The la-la land in small scale collaborative communities

in collaborative •  2 months ago

Since 2011 I have been working almost full time on collaborative projects, with open and decentralized organizations. I can say that I've seen it all, but I am still trying to make sense of it all.

I recently realized something that plagues a lot of small scale collaborative organizations. As strange as it might seam, it's the good feeling that most of them nurture. To put it bluntly, often these type of organizations put the good feeling that members experience together, before work. Members of these organizations will often act to save the pleasure, the friendship, while they sacrifice work.

We all want to feel good in our work environment. But we need to realize that the primary reason people get together in open and collaborative projects is to achieve something, not to have fun. There are plenty of other opportunities to have fun. Fun can be a byproduct of working together, when everything goes well. But work is not always fun, it comes with responsibilities, sometimes we must do things that we don't like, sometimes it generates stress, sometimes we need to confront difficult situations and difficult people.

The problem is that most informal, small scale collaborative communities lose their ability to deal with negativity, which cannot always be avoided. When a negative situation arises, very often people go into hiding, try to cover it up, put on the proverbial fake smile, simply ignore the situation, or take the wrong approach in dealing with it, avoiding at all costs making things personal, even when the source/cause is a particular individual. Some people, we know them as the straight shooters, the community guardians or the barking dogs, identify the issue, call it like it is, point the finger. Very often, those who don't shy away from defending the community from wrong-doing find themselves attacked by other members for disrupting the good feeling. They become the problem, they feel victimized for having acted for the benefit of the community, they get frustrated, and some even quit. Such communities filter out these important individuals who fill the role of keeping things real, and attract people that avoid negativity. Some communities that I experienced feel fake, they are a place where everything is rose and must be kept rose. When the straight shooters and the barking dogs are neutralized, the community becomes a lame duck, widely exposed to abuse. What might happen, is that wolfs identify the widely exposed flock of sheep and infiltrate it. When they attack, the superficial sense of good feeling gets replaced with an overwhelming sense of insecurity, and the community disperses.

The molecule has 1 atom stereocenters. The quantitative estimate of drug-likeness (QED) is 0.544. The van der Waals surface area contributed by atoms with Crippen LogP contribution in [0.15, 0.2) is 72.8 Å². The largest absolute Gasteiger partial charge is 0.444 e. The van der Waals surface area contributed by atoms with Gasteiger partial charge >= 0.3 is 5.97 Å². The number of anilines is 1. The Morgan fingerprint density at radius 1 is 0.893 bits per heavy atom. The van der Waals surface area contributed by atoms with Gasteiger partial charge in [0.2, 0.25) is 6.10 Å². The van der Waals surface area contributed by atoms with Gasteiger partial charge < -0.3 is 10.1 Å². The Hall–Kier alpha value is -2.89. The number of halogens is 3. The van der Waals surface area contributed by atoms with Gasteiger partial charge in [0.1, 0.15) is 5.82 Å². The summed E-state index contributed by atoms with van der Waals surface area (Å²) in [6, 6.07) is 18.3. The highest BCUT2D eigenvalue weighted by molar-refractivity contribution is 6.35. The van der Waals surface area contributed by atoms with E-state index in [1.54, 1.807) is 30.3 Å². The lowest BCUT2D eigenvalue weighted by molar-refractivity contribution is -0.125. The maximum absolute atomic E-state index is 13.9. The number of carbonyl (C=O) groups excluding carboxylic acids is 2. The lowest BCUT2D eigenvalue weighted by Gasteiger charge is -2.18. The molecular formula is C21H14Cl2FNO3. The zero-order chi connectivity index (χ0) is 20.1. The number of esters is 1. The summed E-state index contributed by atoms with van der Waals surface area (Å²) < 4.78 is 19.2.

We also need to mention the tremendous amount of effort these communities spend to harmonize relations, which is not put into productive work. They are pretty heavy into forging a group identity and a sense of belonging. They spend a lot of time on training their members on non-violent communication. They heavily rely on face-to-face meetings to strengthen interpersonal bonds, which are costly (in terms of time and traveling), sometimes highly inefficient and excluding those who cannot be there but can still contribute.

Another important side-effect of too much bonding is the creation of collusion clusters, people that start protecting each others, covering each others up for their wrong doing to protect their friendship, even if that goes against the common goal. A strongly bounded community also develops a tribal mentality, which makes it less open to newcomers, who need to divert a large portion of their efforts towards gaining acceptance instead of doing productive work. There is an optimum of bonding in a collaborative community, beyond which things turn bad.

But it's not just people to blame here... We need to understand the socioeconomic dynamic. These types of organisations that form around a cause and don't generate (enough) tangible benefits for their members are held together mostly by good feeling, shared values and culture. People instinctively or consciously realize that in order to keep everyone engaged they need to keep everyone happy, they need to nurture a positive atmosphere. The game becomes: commit to some effort and you'll be rewarded in good feelings. Peer pressure gets biased towards maintaining the good feeling.

So how can we escape the spiraling down towards the la-la land?